To match the 34 fork up front, you’ll see the new Fox Float DPS rear shock out back controlling the Speedfox’ 130mm of rear travel. Aiming to maintain the same suspension characteristics throughout the range, BMC have specified Fox’s new Evol air can, which uses an enlarged negative air spring to help boost starting-stroke sensitivity and maintain a more linear feel throughout. Otherwise the overall chassis remains the same, with the top-of-the-line Speedfox 01 utilising a full-carbon frameset. The middle-of-the-road Speedfox 02 subs in an alloy rear triangle, while the entry-point Speedfox 03 (pictured above) goes for alloy both front and rear. Geometry also remains unchanged, with a 68.5-degree head angle paired with roomy top tube lengths across the board to keep the wheelbase long and stable. A steep 74-degree seat angle aims to position the rider further in between the two wheels for a neutral climbing position when the saddle is at full height.
At the pointier end of the spectrum, BMC have been enjoying stellar results on the XC race circuit following the debut of their brand-new Teamelite soft-tail. For those looking for more real-world proof of this success, just ask Julien Absalon, who recently notched up his 30th World Cup win aboard the Teamelite 01. As a company with deep roots in the faster side of road racing and XC competition, the Teamelite is BMC’s best example of what their engineers can deliver when they’re let loose on designing a single-purpose race rig. We’ve already gone into detail about the development of the new Teamelite 01 frameset and its Micro Travel Technology (MTT), which is helping to deliver more compliance for riders still wanting the flat-out efficiency and lightweight that only a hardtail can truly deliver. But we can tell you that new for the 2016 model year will be a Teamelite 02 frameset, which mirrors the carbon frame on the Teamelite 01, just without the MTT design.
There will be three spec options available with the top-end Teamelite 01 frameset, including this Di2 XTR model that comes complete with the same 2×11 drivetrain being used by Shimano’s sponsored World Cup athletes. BMC will be offering the Teamelite 01 in five frame sizes, with the X-Small size offering an additional 8cm of standover clearance compared to the smallest frame size from last year. Geometry follows the companies ‘Big Wheel Concept’ (BWC) that they’ve been refining over the past few years. This evolution sees the new 29er soft tail running a lower bottom bracket height, shorter chainstay length, and roomier top tubes across the size range that are paired with shorter stems to help quicken up the steering at slower speeds.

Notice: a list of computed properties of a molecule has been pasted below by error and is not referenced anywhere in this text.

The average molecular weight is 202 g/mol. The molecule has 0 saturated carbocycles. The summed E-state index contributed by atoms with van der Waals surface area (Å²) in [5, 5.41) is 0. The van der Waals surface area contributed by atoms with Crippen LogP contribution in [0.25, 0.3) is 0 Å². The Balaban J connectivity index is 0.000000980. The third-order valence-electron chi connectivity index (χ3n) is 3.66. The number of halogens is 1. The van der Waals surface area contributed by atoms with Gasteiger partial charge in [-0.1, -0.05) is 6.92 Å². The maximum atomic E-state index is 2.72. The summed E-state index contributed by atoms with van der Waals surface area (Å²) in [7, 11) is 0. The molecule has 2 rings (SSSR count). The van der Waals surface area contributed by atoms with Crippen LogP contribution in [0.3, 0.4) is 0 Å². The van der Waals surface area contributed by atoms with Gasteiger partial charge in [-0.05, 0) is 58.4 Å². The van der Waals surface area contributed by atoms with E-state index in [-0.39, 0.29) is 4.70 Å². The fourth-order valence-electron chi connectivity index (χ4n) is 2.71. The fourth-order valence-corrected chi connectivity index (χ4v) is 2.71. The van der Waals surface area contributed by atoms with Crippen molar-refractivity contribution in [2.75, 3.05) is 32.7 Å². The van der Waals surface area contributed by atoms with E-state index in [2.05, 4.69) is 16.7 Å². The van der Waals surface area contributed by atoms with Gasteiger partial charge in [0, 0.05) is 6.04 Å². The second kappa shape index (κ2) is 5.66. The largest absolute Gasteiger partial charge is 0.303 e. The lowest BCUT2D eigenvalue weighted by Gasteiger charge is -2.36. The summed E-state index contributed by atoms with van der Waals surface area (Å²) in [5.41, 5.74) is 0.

If you love the idea of the Teamelite 01 frame but you’re on a budget, the Teamelite 03 frame offers you the same World Cup winning geometry in a lightweight alloy frame that helps to bring the price down. Geometry is shared with the top-tier carbon model, and oversized hydroformed alloy tubing aims to mimic the same stiffness and handling attributes of its more expensive siblings. The Teamelite 03 comes equipped with a 100mm travel RockShox Solo Air XC30 fork, Shimano Deore/SLX running gear, DT Swiss wheels and Shimano hydraulic disc brakes.
Lastly, but certainly not least, the new 100mm Fourstroke (which we reviewed a couple years back) will be available in 4 models for 2016. The Fourstroke 01 (pictured above) runs a full carbon frame with your choice of SRAM XX-1 or Shimano Di2 drivetrain options. The Fourstroke 02 subs in an alloy rear triangle and offers SLX or XT spec options at a more accessible pricepoint. Like the Speedfox and Trailfox models, the Fourstroke runs the company’s twin-link APS suspension design, but with a heavier bias towards pedaling efficiency. The Fourstroke is designed to be the XC racers choice for when the course is looking particularly nasty. Probably the best example of its ideal application would have to be last year’s UCI XCO World Championships, where Absalon piloted his Fourstroke to a momentous victory.
For more information about the 2016 BMC Mountain Bike range, head to www.bmc-switzerland.com